Avantair has roughly two weeks to avoid a crash and respond to a petition seeking to place the aircraft access provider into liquidation.
The company indicated doubt about its ability to continue without liquidating in a June filing with the U.S. Securities and Exchange Commission.
Mike L. Allred, claiming $240,000, Soldier Creek Ranch LLC, claiming 11,250, and Joel Trammell, claiming $1,554, all for breaches of contract, filed an involuntary Chapter 7 liquidation petition on behalf of Avantair on July 25. Avantair has 21 days from the filing date to respond to the petition.
In a July 30 SEC filing, the company says it is investigating the merits of the petition.
Recently the company has had two maintenance-related breaks from business to inspect planes, causing a decrease in cash flow and employee furloughs.
The creditors filed in the U.S. Bankruptcy Court for the Middle District of Florida in Tampa. Court documents filed so far do not list details of why the creditors filed the petition.
Clearwater, Fla.-based Avantair sells access to aircrafts through flight cards for 15, 25, or 50 hours of flying time. The cards allow customers to use an aircraft for a specified amount of hours each year. Cardholders also have the option to purchase a stake in the aircraft.
As of March 31, the company operated 56 aircrafts, the majority of which are owned by Avantair.
Avantair had taken some steps to increase liquidity and save money before the petition was filed, including employee furloughs. On June 26, the company furloughed employees to address liquidity issues while it seeks alternative financing.
Avantair, which sells access to a fleet of aircrafts, said in a June filing with the Securities and Exchange Commission that in order to continue operations, it needs to raise more cash or borrow money.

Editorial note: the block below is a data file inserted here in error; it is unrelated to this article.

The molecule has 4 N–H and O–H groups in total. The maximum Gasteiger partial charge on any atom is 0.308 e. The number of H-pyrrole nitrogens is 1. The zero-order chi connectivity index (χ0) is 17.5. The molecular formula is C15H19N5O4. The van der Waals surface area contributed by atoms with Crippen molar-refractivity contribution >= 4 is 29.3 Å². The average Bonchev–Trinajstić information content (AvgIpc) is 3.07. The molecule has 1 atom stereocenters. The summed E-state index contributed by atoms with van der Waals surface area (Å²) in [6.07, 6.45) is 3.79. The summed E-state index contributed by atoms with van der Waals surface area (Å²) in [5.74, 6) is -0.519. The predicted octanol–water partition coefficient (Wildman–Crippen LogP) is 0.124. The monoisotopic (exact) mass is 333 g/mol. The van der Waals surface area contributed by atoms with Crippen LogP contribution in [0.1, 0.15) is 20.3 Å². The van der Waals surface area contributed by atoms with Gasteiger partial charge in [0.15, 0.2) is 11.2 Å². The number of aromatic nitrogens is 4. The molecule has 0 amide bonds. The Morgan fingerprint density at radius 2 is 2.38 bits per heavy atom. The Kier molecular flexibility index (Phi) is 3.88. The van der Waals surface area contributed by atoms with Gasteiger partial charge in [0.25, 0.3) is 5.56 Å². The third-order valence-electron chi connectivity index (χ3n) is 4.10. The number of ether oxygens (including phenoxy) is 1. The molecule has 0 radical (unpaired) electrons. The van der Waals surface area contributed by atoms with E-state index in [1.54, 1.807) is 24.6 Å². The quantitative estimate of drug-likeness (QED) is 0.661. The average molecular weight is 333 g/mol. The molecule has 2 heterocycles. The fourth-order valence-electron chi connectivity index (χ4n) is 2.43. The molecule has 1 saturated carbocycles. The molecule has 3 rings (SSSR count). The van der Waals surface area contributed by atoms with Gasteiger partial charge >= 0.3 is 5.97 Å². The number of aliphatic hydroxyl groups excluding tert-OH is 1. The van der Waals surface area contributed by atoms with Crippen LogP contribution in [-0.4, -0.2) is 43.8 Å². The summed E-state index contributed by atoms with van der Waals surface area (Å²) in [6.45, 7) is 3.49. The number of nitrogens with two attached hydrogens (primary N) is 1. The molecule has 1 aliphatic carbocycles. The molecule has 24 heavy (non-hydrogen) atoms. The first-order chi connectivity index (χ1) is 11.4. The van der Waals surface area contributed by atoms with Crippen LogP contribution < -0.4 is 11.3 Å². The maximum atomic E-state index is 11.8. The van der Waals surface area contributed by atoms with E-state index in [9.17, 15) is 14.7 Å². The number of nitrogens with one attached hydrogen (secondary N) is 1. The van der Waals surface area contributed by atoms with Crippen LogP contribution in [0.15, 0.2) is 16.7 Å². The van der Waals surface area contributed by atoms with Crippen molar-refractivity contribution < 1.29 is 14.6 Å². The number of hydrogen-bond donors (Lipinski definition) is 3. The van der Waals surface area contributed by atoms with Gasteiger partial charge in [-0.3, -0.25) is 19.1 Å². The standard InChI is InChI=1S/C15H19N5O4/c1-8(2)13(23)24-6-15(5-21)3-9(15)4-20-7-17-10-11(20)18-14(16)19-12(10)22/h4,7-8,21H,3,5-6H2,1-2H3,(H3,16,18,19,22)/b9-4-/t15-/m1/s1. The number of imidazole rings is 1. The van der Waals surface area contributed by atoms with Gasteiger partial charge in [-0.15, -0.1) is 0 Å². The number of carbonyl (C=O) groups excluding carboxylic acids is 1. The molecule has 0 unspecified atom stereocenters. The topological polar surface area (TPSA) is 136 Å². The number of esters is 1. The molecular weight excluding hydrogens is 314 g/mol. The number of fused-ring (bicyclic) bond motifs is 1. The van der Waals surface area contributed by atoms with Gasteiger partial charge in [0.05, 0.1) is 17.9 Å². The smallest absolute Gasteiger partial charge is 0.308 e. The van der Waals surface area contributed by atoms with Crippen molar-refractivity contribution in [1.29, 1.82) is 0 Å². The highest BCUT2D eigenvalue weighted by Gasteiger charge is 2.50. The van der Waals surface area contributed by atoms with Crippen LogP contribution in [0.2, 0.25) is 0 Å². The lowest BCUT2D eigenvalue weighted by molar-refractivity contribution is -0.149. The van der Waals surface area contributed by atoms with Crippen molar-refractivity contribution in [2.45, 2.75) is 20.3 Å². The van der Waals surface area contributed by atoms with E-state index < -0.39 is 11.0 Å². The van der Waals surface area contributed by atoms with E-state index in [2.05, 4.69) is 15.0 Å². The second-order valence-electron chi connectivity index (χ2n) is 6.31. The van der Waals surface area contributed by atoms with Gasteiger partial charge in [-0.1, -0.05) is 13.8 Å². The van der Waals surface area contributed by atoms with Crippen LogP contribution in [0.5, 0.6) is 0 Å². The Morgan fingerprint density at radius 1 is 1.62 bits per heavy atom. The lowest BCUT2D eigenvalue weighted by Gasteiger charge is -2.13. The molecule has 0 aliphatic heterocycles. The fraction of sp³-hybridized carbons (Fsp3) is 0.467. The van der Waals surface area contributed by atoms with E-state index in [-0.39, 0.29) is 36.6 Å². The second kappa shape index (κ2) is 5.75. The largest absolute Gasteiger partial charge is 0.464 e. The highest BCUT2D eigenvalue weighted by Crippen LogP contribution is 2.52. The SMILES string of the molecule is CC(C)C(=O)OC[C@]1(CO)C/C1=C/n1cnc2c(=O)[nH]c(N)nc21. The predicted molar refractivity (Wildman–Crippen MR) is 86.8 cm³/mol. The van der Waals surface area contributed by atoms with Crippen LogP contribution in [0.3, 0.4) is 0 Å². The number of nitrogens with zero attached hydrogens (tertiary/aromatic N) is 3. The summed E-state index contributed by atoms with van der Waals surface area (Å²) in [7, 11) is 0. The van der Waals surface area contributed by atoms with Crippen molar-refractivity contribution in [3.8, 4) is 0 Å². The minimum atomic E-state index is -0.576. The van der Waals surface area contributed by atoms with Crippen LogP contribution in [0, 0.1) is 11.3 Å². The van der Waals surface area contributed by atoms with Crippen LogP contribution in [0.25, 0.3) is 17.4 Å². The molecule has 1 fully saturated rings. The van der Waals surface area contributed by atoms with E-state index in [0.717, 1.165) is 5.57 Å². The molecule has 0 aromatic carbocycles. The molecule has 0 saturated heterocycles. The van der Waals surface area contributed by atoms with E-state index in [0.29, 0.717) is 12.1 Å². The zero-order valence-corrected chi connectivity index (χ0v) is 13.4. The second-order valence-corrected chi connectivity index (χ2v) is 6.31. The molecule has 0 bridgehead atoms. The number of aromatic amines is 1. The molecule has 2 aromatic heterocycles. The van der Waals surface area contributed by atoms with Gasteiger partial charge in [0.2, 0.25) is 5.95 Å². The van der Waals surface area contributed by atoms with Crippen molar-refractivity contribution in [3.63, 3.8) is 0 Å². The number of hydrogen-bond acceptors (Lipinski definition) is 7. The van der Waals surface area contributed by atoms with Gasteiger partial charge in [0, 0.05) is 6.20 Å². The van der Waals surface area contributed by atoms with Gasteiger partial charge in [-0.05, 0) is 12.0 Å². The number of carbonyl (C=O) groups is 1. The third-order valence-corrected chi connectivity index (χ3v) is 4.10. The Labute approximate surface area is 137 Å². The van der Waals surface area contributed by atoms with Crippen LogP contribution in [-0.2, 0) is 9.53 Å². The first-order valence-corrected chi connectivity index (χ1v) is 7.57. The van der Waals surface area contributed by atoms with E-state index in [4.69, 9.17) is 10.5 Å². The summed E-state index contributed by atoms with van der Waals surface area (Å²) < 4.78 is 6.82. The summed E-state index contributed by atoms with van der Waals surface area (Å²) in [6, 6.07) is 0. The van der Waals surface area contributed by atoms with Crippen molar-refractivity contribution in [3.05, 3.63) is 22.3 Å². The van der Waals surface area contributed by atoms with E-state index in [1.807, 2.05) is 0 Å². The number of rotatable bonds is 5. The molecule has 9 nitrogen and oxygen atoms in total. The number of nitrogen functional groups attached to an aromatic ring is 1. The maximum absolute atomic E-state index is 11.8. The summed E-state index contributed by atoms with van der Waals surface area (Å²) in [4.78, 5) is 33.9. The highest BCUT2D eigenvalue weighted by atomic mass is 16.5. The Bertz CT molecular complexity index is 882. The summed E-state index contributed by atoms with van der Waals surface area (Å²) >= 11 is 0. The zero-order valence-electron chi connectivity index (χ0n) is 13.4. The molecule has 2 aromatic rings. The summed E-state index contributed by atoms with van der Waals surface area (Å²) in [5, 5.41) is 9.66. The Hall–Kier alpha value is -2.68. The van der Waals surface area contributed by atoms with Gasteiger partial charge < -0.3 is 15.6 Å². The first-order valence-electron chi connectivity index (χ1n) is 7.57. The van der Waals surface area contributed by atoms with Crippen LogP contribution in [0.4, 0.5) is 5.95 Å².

In a Form 10-Q filed with the SEC on June 13, the company says there is substantial doubt about its ability to continue as a going concern, or without the threat of liquidation, because it needs additional financing or to increase its revenue to continue opearting
The company had started to raise funds before the involuntary petition was filed. In November, the company issued $2.8 million in notes to members of the board of directors. Then in February, it issued $2.96 million in notes to investors, and in March, it issued one more note worth $1.97 million to an investor.
On June 13, Avantair entered into a forbearance agreement with Midsouth Services Inc. and Clear Aircraft Inc. related to past-due payments for aircrafts leased to the company, but defaulted on the agreement, according to an SEC filing.
The company is late with multiple payments – including lease and vendor payments.
As of March 31, 2013, the company had a deficit of $122 million. In the nine months ended March 31, the company incurred losses of $10.5 million. For the three months ended March 31, Avantair’s revenue declined about 24 percent, compared with the three months ended March 31, 2012, because of a decrease in fractional aircraft shares sold, as well as a decrease in flight hour card purchases.
Avantair has experienced negative cash flow since it was started in 2003, it says in SEC filings.
The company’s expenses include acquiring aircrafts, fuel, repositioning aircrafts to pick up program participants, flight operations, pilot expenses, maintenance, charters and administrative expenses.
A call to Avantair was not immediately returned.
For the last edition of Turnaround Tuesday, see "Chile Mining Needs to Raise More Cash."
For more struggling companies, see Mergers & Acquisitions' Distressed Company Watch List.
Editor's Note: Due to vacation schedules, Turnaround Tuesday will not be published on Aug. 6. Publication will resume on Aug. 13.